NASHVILLE, TN (WSMV) - Metro officials announced the number of available beds in Davidson County hospitals has dropped to 5% while intensive care unit beds have 10% available.

Dr. Alex Jahangir, chair of the Metro Coronavirus Task Force, announced the numbers during the weekly press briefing on Thursday.

“Our Middle Tennessee hospitals are sounding the warning,” said Jahangir. “Our hospital capacity in all of Middle Tennessee today is 13%. Just at the nine hospitals in Nashville, that number drops to 5%.”

Transmission rates are the highest since early July. What’s also concerning the health department is that there are now more COVID-19 patients filling Middle Tennessee hospitals.

“We continue to see our numbers move in the wrong direction,” said Mayor John Cooper. “Three key metrics are in the red for the first time. We must stop this surge in its tracks.”

The transmission rate, 14-day new case trend and new cases per 100K residents have moved into the red.

On Thursday, Metro Nashville Public Health reported 249 new COVID-19 cases and three deaths in the past 24 hours. One of the deaths was a 23-year-old woman with a pending medical history. The other two deaths were a 95-year-old woman and a 71-year-old woman, both with underlying health conditions.

“This is a deadly disease,” said Jahangir. “What people need to pay attention to is that once you are age 65 years or higher, the mortality rate jumps tremendously.”

In Davidson County, the health department reports 292 total deaths related to coronavirus.

Jahangir said the mortality rate for individuals between the age of 65 and 74 is 5%. The mortality rate increases to 13% for those individuals between the ages of 75 and 84.

“If you are 85 or older and you get this virus, you have a 15% chance of dying,” said Jahangir.

Jahangir said hospitalizations had leveled off in August, but now they are seeing a 50% increase in hospitalizations.

An alternative care site operated by the state has been set up Nashville General Hospital at Meharry should there be a need.

“That will be a place of last resort,” said Jahangir.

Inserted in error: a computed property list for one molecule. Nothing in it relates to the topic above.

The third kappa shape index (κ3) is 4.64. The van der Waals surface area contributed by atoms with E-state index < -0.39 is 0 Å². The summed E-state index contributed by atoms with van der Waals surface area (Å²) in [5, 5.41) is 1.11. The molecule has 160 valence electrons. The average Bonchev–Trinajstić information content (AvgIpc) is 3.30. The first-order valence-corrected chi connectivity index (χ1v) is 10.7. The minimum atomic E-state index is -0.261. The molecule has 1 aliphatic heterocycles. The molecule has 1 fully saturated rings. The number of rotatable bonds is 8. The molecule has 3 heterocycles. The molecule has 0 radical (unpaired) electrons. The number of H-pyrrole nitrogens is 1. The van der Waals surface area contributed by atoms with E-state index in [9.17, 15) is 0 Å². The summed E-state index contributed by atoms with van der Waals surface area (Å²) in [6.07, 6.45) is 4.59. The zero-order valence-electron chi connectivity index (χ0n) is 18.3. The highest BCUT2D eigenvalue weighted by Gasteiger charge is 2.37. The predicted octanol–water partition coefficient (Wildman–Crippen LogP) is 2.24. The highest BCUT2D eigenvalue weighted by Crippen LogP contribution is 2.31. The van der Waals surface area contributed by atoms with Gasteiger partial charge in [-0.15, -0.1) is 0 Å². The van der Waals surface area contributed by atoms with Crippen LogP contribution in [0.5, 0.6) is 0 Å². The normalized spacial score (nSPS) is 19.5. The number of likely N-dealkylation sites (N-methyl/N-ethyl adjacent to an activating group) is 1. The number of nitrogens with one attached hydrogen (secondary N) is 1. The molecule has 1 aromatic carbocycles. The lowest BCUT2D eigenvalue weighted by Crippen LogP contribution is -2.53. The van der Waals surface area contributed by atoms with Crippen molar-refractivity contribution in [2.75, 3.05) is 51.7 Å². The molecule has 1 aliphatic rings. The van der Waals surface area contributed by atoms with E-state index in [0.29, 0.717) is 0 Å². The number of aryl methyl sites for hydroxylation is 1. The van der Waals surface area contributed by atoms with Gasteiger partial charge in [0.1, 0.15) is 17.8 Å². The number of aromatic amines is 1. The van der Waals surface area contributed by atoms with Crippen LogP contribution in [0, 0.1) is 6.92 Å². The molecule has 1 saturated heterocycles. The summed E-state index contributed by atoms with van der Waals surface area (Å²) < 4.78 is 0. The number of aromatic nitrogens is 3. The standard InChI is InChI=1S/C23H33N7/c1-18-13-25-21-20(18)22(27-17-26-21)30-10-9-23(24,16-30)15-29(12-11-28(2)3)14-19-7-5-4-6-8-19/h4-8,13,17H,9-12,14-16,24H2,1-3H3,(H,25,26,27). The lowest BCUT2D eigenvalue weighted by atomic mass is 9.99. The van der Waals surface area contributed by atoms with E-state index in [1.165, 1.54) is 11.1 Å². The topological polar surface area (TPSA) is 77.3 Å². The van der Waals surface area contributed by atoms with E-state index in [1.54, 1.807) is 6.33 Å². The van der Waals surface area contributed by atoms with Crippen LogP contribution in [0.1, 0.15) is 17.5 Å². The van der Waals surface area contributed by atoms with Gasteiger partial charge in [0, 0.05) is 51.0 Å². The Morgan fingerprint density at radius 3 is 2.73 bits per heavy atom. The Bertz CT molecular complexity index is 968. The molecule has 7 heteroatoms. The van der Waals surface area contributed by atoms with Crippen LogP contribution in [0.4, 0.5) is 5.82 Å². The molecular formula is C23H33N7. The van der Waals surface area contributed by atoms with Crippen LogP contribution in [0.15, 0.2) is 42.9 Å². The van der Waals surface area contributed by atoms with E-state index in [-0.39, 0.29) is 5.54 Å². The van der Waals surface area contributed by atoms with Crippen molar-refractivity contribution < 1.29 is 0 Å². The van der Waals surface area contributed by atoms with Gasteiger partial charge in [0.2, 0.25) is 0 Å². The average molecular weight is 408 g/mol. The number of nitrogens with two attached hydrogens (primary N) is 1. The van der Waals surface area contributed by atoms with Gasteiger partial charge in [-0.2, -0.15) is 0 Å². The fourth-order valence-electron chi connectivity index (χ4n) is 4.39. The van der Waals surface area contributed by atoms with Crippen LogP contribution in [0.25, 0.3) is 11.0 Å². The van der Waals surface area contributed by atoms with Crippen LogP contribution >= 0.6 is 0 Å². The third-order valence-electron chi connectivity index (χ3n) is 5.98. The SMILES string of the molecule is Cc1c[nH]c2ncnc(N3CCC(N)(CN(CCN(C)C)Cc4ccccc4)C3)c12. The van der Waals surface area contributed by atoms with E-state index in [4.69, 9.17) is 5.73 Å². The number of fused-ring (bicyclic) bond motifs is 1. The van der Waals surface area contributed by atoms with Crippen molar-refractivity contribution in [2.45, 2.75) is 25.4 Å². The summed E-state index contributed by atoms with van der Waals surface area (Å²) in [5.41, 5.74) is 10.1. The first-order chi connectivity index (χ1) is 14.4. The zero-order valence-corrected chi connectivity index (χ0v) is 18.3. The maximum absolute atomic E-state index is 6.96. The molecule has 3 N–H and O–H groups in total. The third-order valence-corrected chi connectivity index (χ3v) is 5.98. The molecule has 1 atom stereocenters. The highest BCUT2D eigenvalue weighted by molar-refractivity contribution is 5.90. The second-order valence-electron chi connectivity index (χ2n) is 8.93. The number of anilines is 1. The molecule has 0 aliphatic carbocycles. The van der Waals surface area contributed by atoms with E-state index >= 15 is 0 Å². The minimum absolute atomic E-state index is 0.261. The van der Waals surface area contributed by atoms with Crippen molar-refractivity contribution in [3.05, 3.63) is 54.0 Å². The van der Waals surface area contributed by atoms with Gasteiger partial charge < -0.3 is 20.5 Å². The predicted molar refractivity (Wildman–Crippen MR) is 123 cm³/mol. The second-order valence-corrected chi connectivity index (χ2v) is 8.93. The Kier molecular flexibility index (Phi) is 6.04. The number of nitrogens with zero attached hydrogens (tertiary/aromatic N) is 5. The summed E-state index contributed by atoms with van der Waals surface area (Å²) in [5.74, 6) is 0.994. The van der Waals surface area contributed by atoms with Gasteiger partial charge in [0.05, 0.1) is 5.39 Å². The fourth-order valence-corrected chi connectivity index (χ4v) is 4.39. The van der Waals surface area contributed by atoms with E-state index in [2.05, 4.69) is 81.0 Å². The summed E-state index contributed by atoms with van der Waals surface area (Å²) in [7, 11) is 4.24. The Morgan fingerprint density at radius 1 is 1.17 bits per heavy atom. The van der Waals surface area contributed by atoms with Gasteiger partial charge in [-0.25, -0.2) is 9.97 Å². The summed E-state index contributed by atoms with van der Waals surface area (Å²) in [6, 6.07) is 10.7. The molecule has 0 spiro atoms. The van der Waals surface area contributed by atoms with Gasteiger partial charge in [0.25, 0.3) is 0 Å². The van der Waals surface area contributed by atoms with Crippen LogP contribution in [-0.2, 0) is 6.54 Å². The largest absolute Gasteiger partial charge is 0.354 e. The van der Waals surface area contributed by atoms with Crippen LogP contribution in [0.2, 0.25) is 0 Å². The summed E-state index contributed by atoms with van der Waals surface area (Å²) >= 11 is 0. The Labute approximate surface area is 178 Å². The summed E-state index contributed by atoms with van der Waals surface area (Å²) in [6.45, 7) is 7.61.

Not included in the increased case count is attendees of a religious concert last week. The health department said contact tracers have not found any COVID-19 cases tracked to the event at this time.

The mask mandate remains in effect for Davidson County until further notice.

Dr. William Schaffner, an infection specialist at Vanderbilt University Medical Center, compared wearing a mask to the sacrifices made during World War 2, such as rations.

"Wearing a mask is not a sacrifice, it's an inconvenience," said Schaffner. "Wear your mask and stop whining."

Williamson County Mayor Rogers Anderson announced earlier Thursday his intentions to re-institute a mask mandate beginning Saturday at midnight through the end of the calendar year.

Tennessee counties with and without mask mandates

 
Tennessee Gov. Bill Lee has signed an executive order allowing county mayors in 89 of Tennessee's 95 counties to institute a mask mandate in their counties. This order is set to end Oct. 30, 2020. 
 
 
 
 
 
 
 
 
 
 
 
 
County Mask Mandate (yes, no)
Bedford
Benton
Cannon
Cheatham No
Clay
Coffee
Cumberland
Davidson Yes
Decatur
DeKalb No
Dickson No
Franklin
Giles
Grundy
Henry Yes
Hickman No
Houston
Humphreys No
Jackson No
Lawrence
Lewis
Lincoln
Macon
Marshall
Maury No
Montgomery Yes
Moore
Overton
Perry
Pickett
Putnam No
Robertson Yes
Rutherford Yes
Smith
Stewart
Sumner Yes
Tennessee (statewide) No
Trousdale
Van Buren
Warren Yes
Wayne Yes
White
Williamson Yes
Wilson Yes
 
 
 
 
 
 

Recommended for you

(0) comments

Welcome to the discussion.

Keep it Clean. Please avoid obscene, vulgar, lewd, racist or sexually-oriented language.
PLEASE TURN OFF YOUR CAPS LOCK.
Don't Threaten. Threats of harming another person will not be tolerated.
Be Truthful. Don't knowingly lie about anyone or anything.
Be Nice. No racism, sexism or any sort of -ism that is degrading to another person.
Be Proactive. Use the 'Report' link on each comment to let us know of abusive posts.
Share with Us. We'd love to hear eyewitness accounts, the history behind an article.